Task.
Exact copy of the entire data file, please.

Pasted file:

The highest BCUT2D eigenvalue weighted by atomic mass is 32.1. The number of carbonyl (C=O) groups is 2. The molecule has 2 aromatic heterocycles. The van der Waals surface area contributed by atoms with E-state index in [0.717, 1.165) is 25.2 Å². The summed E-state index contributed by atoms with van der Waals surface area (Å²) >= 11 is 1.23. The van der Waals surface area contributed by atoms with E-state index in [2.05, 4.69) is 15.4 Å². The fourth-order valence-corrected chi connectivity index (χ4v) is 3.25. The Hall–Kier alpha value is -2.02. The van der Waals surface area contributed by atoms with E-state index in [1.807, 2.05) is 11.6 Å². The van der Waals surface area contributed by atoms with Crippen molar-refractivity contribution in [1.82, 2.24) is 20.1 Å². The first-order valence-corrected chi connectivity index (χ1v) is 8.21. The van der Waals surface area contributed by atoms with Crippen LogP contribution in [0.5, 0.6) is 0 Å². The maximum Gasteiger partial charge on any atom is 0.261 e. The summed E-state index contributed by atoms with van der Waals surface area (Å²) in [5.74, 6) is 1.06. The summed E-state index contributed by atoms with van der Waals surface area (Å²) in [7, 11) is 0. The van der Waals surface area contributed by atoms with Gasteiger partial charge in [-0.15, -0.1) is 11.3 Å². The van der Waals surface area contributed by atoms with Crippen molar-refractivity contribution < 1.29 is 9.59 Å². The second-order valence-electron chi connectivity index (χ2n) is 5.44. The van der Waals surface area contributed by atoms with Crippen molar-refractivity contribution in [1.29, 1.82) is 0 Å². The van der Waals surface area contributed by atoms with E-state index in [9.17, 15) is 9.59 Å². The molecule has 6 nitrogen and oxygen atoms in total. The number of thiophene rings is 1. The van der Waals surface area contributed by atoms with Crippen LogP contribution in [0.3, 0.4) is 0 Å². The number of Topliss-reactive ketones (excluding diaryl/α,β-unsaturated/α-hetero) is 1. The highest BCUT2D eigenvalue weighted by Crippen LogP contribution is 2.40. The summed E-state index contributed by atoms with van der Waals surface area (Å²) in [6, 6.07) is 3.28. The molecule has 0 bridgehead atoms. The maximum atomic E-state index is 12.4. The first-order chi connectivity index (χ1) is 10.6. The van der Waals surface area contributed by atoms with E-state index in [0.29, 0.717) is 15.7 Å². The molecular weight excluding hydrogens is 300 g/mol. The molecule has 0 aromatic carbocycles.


The highest BCUT2D eigenvalue weighted by atomic mass is 32.1. The number of carbonyl (C=O) groups is 2. The molecule has 2 aromatic heterocycles. The van der Waals surface area contributed by atoms with E-state index in [0.717, 1.165) is 25.2 Å². The summed E-state index contributed by atoms with van der Waals surface area (Å²) >= 11 is 1.23. The van der Waals surface area contributed by atoms with E-state index in [2.05, 4.69) is 15.4 Å². The fourth-order valence-corrected chi connectivity index (χ4v) is 3.25. The Hall–Kier alpha value is -2.02. The van der Waals surface area contributed by atoms with E-state index in [1.807, 2.05) is 11.6 Å². The van der Waals surface area contributed by atoms with Crippen molar-refractivity contribution in [1.82, 2.24) is 20.1 Å². The first-order valence-corrected chi connectivity index (χ1v) is 8.21. The van der Waals surface area contributed by atoms with Crippen LogP contribution in [0.5, 0.6) is 0 Å². The maximum Gasteiger partial charge on any atom is 0.261 e. The summed E-state index contributed by atoms with van der Waals surface area (Å²) in [5.74, 6) is 1.06. The summed E-state index contributed by atoms with van der Waals surface area (Å²) in [7, 11) is 0. The van der Waals surface area contributed by atoms with Gasteiger partial charge in [-0.15, -0.1) is 11.3 Å². The van der Waals surface area contributed by atoms with Crippen molar-refractivity contribution < 1.29 is 9.59 Å². The second-order valence-electron chi connectivity index (χ2n) is 5.44. The van der Waals surface area contributed by atoms with Crippen molar-refractivity contribution in [1.29, 1.82) is 0 Å². The van der Waals surface area contributed by atoms with E-state index in [9.17, 15) is 9.59 Å². The molecule has 6 nitrogen and oxygen atoms in total. The number of thiophene rings is 1. The van der Waals surface area contributed by atoms with Crippen LogP contribution in [0.3, 0.4) is 0 Å². The number of Topliss-reactive ketones (excluding diaryl/α,β-unsaturated/α-hetero) is 1. The highest BCUT2D eigenvalue weighted by Crippen LogP contribution is 2.40. The summed E-state index contributed by atoms with van der Waals surface area (Å²) in [6, 6.07) is 3.28. The molecule has 0 bridgehead atoms. The maximum atomic E-state index is 12.4. The first-order chi connectivity index (χ1) is 10.6. The van der Waals surface area contributed by atoms with E-state index in [0.29, 0.717) is 15.7 Å². The molecular weight excluding hydrogens is 300 g/mol. The molecule has 0 aromatic carbocycles.